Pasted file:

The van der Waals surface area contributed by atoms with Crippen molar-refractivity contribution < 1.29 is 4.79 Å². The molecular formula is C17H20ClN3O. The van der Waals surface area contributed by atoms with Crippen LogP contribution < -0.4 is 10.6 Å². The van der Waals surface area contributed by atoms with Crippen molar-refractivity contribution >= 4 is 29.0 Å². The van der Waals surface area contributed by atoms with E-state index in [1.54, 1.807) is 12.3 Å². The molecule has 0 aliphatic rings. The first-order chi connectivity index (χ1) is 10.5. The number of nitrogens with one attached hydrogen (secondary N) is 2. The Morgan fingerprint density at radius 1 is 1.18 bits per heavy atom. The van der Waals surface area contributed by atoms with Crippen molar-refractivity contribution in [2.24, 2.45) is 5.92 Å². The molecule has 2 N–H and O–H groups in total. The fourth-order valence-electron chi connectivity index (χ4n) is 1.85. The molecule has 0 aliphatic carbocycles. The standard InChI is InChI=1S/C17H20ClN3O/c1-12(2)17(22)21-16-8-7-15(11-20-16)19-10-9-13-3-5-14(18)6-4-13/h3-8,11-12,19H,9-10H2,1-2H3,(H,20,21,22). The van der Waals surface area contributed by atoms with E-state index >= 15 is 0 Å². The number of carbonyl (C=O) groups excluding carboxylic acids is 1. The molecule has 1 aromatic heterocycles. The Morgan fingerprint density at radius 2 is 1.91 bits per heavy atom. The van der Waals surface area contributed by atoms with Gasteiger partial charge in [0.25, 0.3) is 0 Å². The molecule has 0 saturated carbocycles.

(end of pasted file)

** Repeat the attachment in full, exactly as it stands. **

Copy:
The van der Waals surface area contributed by atoms with Crippen molar-refractivity contribution < 1.29 is 4.79 Å². The molecular formula is C17H20ClN3O. The van der Waals surface area contributed by atoms with Crippen LogP contribution < -0.4 is 10.6 Å². The van der Waals surface area contributed by atoms with Crippen molar-refractivity contribution >= 4 is 29.0 Å². The van der Waals surface area contributed by atoms with E-state index in [1.54, 1.807) is 12.3 Å². The molecule has 0 aliphatic rings. The first-order chi connectivity index (χ1) is 10.5. The number of nitrogens with one attached hydrogen (secondary N) is 2. The Morgan fingerprint density at radius 1 is 1.18 bits per heavy atom. The van der Waals surface area contributed by atoms with Crippen molar-refractivity contribution in [2.24, 2.45) is 5.92 Å². The molecule has 2 N–H and O–H groups in total. The fourth-order valence-electron chi connectivity index (χ4n) is 1.85. The molecule has 0 aliphatic carbocycles. The standard InChI is InChI=1S/C17H20ClN3O/c1-12(2)17(22)21-16-8-7-15(11-20-16)19-10-9-13-3-5-14(18)6-4-13/h3-8,11-12,19H,9-10H2,1-2H3,(H,20,21,22). The van der Waals surface area contributed by atoms with E-state index >= 15 is 0 Å². The number of carbonyl (C=O) groups excluding carboxylic acids is 1. The molecule has 1 aromatic heterocycles. The Morgan fingerprint density at radius 2 is 1.91 bits per heavy atom. The van der Waals surface area contributed by atoms with Gasteiger partial charge in [0.25, 0.3) is 0 Å². The molecule has 0 saturated carbocycles.